Pretend you have 100 pieces of black licorice in front of you. Your goal is to eat them until you feel full. Maybe you get full around 10 or 20 or 80 … but at some point, you feel full. If you had eaten one fewer piece, would you still feel full? Probably. What about two fewer pieces? Dunno. Maybe not. So the tipping point of full is between those two pieces. Cut it in half. And that in half. And that in half. Cut off tiny specks from the corners. Where is the true demarcation of full? Is it a single atom of black licorice?
Also, now you're violently retching in your backyard because you had to eat black licorice. Sorry about that. It was for science.
Jose Bautista is now a reliable force of baseball nature. For the first year of his breakout, the regression police were in full riot gear. For the second year, there was still doubters, though his April and May tear wiped them out like some sort of ecological disaster. But with his (relative) September slide and his slow start this year, zoologists started to see a rebound in the population of doubters. Don't ask what the zoologists found about the mating habits of the doubter. I never thought that "dour and cynical" could be used as adjectives before descriptions of mating, but … look at us, all off track.
At some point, "Jose Bautista, question mark" became "Jose Bautista, hitter you just expect to be wildly productive." Just like the difference between hungry and full, you can't really trace it to a single event. It wasn't a lone home run or walk that made you think, gee, this guy's going to stay this good. The transition was seamless, and you didn't notice it.
You can't possibly still doubt Jose Bautista, can you? We're 1698 plate appearances into the New Jose Bautista Era, and his OPS is exactly 1.000 over that stretch. He's led the world in home runs for the past two years, and he's leading it again this season. He finished fourth in the 2010 MVP voting and third in 2011 MVP voting. If this trend holds, he'll eventually win the AL MVP next season, both NL and AL MVPs in 2014, and a Cy Young in 2015. And it wouldn't surprise you because he's Jose Bautista.
But think back to that first breakout season. Think of the names that were bandied about. There was Brady Anderson. Norm Cash. Rich Aurilia. Bautista was almost 30, and he had a season that was completely out of line with anything else he'd done in his career. It wasn't unusual to be skeptical -- it was expected. If you had any interest in serious baseball analysis, you had to be skeptical.
The Blue Jays did something amazing, then. They extended Jose Bautista. Alex Anthopoulos convinced the owners that Bautista was for real-- that the reward outweighed the risk. He convinced Bautista and his agent this proposed payday was worth giving up the potential for a lucrative contract after the 2011 season. It was an unlikely response to an unlikely season. The easiest thing to do would have been to wait and see if he did it again.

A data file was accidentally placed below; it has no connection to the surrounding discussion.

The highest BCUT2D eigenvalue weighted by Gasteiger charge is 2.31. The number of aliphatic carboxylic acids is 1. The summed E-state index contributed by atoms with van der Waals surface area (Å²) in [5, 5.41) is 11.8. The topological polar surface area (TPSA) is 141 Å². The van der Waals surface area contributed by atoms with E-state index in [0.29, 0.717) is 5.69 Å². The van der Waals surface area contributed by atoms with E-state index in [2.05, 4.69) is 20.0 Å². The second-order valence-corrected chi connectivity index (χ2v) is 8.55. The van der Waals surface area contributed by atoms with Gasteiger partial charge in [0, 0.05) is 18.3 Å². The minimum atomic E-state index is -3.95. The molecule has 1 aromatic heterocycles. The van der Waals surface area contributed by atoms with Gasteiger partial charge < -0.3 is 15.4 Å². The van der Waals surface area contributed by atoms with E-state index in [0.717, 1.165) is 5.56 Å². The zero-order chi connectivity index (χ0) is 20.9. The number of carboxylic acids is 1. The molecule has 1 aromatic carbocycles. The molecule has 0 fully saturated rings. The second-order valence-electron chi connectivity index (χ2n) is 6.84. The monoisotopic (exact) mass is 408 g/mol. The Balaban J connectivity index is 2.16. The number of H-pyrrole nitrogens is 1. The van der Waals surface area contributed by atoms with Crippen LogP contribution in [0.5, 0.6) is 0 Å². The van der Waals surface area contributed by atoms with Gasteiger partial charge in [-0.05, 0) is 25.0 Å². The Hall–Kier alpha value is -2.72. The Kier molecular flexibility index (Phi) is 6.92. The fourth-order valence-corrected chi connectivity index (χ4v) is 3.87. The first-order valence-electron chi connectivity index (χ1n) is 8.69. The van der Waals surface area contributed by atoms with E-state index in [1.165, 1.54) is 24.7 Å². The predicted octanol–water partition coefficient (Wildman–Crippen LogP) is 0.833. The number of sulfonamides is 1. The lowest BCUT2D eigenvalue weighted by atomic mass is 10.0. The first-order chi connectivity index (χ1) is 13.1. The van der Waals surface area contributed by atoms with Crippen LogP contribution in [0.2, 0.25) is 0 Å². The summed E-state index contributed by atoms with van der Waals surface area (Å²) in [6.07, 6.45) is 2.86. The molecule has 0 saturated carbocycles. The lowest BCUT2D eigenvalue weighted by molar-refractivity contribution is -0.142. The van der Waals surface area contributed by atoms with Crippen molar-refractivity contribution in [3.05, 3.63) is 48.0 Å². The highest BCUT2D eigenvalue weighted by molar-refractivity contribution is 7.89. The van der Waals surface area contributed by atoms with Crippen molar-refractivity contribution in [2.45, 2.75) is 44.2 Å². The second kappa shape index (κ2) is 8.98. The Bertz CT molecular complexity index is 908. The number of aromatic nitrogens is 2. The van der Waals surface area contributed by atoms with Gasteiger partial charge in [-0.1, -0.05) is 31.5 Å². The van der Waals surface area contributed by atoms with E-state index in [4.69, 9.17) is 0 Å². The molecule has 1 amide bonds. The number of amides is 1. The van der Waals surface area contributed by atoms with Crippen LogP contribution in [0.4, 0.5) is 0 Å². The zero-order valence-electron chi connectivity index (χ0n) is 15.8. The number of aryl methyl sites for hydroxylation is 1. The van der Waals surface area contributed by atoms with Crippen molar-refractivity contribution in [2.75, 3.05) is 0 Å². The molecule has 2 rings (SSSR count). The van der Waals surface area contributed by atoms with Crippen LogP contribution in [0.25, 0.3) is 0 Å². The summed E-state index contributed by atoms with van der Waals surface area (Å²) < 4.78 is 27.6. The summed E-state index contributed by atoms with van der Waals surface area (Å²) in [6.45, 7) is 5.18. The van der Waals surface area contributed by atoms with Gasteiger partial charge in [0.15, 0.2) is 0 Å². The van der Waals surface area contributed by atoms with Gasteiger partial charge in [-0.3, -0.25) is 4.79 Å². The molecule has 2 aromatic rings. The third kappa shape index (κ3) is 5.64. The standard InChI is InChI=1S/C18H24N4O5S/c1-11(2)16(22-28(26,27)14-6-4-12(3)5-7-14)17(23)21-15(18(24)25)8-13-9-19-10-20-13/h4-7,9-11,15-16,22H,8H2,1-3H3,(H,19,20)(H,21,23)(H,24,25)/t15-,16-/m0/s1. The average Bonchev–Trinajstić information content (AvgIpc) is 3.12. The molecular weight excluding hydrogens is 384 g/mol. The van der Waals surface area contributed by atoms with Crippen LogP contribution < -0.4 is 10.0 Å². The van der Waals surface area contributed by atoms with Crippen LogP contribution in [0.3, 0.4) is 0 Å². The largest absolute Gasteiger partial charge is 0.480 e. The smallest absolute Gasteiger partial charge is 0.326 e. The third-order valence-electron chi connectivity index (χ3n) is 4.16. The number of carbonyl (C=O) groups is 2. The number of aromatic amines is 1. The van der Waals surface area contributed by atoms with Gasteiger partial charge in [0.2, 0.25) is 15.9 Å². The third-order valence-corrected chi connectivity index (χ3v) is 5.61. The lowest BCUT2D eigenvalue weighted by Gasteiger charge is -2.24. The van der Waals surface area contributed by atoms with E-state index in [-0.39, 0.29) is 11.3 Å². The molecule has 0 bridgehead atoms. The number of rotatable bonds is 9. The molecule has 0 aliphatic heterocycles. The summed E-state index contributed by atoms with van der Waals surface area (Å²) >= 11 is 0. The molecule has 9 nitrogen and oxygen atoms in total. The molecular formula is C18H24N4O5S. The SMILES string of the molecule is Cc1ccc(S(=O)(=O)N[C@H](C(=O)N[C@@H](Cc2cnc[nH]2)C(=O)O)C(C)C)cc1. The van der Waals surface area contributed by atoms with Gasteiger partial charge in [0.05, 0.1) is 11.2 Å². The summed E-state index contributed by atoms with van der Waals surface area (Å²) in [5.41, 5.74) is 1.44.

That would have cost the Blue Jays, what, $40 million? More? What wacky contract would Bautista have received if he were a free agent after last season? Because as a reminder, here's what Bautista is making:
2012: $14 million
2013: $14 million
2014: $14 million
2015: $14 million
2016: $14 million (team option)
That last one gets me. In the event that Bautista stops drawing power from the Earth's yellow sun, the Blue Jays have a team option. It's not the perfect contract, but it's one of the better ones in the game.
And it wasn't a given at the time. Heck, it was widely derided. In some corners -- most corners? -- it was a joke of a contract. Yet here we are in 2012, completely comfortable with the idea of Jose Bautista as a special player making good-player money.
It's not like Anthoupolos flipped a coin, or just said the hell with it, as if he were facing a huge re-raise with a pair of fives. I'm guessing there was a Manhattan Project of player evaluation that went on before the Jays committed that much money. There was statistical analysis, historical analysis, scouting analysis after scouting analysis … it had to be a huge decision for a franchise that usually isn't in the top half of total payrolls in MLB. And they absolutely nailed it.
In case you missed it, Bautista is the odds-on favorite to win the 2012 Home Run Derby. Giancarlo Stanton is the new flavor of the month when it comes to prodigious dingering, but the people who set odds for a living have more faith in Jose Bautista. That's because Bautista is a known quantity now, something that seemingly happened overnight. But now that we're used to it, we can really appreciate the risk the Blue Jays took, and how it's paid off handsomely so far.